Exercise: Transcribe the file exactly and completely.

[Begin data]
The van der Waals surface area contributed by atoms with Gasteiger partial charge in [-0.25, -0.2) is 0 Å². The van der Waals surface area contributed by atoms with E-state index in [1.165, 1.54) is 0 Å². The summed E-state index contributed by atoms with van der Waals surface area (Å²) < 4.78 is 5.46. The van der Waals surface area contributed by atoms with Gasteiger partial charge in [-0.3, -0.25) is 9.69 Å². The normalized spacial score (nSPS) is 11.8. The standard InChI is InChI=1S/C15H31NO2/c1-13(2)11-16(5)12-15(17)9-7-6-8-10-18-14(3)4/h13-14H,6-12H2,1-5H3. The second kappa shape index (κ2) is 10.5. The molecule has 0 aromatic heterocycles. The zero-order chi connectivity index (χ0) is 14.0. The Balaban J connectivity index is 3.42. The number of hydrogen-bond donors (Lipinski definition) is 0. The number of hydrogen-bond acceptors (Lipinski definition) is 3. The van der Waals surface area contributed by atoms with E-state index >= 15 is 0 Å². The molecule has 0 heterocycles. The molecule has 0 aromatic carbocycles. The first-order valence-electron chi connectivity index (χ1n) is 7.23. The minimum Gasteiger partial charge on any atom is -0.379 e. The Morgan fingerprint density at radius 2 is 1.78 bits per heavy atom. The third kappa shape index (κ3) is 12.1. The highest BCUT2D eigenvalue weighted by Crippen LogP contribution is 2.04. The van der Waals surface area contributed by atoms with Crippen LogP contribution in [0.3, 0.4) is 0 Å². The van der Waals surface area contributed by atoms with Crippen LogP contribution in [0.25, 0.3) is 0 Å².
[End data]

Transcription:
The van der Waals surface area contributed by atoms with Gasteiger partial charge in [-0.25, -0.2) is 0 Å². The van der Waals surface area contributed by atoms with E-state index in [1.165, 1.54) is 0 Å². The summed E-state index contributed by atoms with van der Waals surface area (Å²) < 4.78 is 5.46. The van der Waals surface area contributed by atoms with Gasteiger partial charge in [-0.3, -0.25) is 9.69 Å². The normalized spacial score (nSPS) is 11.8. The standard InChI is InChI=1S/C15H31NO2/c1-13(2)11-16(5)12-15(17)9-7-6-8-10-18-14(3)4/h13-14H,6-12H2,1-5H3. The second kappa shape index (κ2) is 10.5. The molecule has 0 aromatic heterocycles. The zero-order chi connectivity index (χ0) is 14.0. The Balaban J connectivity index is 3.42. The number of hydrogen-bond donors (Lipinski definition) is 0. The number of hydrogen-bond acceptors (Lipinski definition) is 3. The van der Waals surface area contributed by atoms with E-state index >= 15 is 0 Å². The molecule has 0 heterocycles. The molecule has 0 aromatic carbocycles. The first-order valence-electron chi connectivity index (χ1n) is 7.23. The minimum Gasteiger partial charge on any atom is -0.379 e. The Morgan fingerprint density at radius 2 is 1.78 bits per heavy atom. The third kappa shape index (κ3) is 12.1. The highest BCUT2D eigenvalue weighted by Crippen LogP contribution is 2.04. The van der Waals surface area contributed by atoms with Crippen LogP contribution in [0.3, 0.4) is 0 Å². The van der Waals surface area contributed by atoms with Crippen LogP contribution in [0.25, 0.3) is 0 Å².